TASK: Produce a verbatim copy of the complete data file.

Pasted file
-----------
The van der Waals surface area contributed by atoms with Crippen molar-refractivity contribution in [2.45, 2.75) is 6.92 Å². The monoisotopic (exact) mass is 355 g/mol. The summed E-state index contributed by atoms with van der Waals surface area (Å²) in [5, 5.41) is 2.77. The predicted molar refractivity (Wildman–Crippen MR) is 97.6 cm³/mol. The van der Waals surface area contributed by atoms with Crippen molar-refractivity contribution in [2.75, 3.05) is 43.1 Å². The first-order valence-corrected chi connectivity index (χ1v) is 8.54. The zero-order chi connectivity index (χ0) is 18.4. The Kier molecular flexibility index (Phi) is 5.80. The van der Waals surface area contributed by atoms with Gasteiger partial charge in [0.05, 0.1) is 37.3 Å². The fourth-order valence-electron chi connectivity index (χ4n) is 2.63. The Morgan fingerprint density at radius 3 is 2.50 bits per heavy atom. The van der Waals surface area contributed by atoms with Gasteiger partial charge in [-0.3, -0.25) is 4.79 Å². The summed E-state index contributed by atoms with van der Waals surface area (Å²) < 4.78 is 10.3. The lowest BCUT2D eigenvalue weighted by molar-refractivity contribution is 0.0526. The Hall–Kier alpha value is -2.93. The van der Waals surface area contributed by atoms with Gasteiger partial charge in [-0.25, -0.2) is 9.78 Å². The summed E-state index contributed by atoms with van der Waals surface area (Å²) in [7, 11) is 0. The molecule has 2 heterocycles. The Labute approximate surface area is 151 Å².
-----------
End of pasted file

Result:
The van der Waals surface area contributed by atoms with Crippen molar-refractivity contribution in [2.45, 2.75) is 6.92 Å². The monoisotopic (exact) mass is 355 g/mol. The summed E-state index contributed by atoms with van der Waals surface area (Å²) in [5, 5.41) is 2.77. The predicted molar refractivity (Wildman–Crippen MR) is 97.6 cm³/mol. The van der Waals surface area contributed by atoms with Crippen molar-refractivity contribution in [2.75, 3.05) is 43.1 Å². The first-order valence-corrected chi connectivity index (χ1v) is 8.54. The zero-order chi connectivity index (χ0) is 18.4. The Kier molecular flexibility index (Phi) is 5.80. The van der Waals surface area contributed by atoms with Gasteiger partial charge in [0.05, 0.1) is 37.3 Å². The fourth-order valence-electron chi connectivity index (χ4n) is 2.63. The Morgan fingerprint density at radius 3 is 2.50 bits per heavy atom. The van der Waals surface area contributed by atoms with Gasteiger partial charge in [-0.3, -0.25) is 4.79 Å². The summed E-state index contributed by atoms with van der Waals surface area (Å²) < 4.78 is 10.3. The lowest BCUT2D eigenvalue weighted by molar-refractivity contribution is 0.0526. The Hall–Kier alpha value is -2.93. The van der Waals surface area contributed by atoms with Gasteiger partial charge in [-0.25, -0.2) is 9.78 Å². The summed E-state index contributed by atoms with van der Waals surface area (Å²) in [7, 11) is 0. The molecule has 2 heterocycles. The Labute approximate surface area is 151 Å².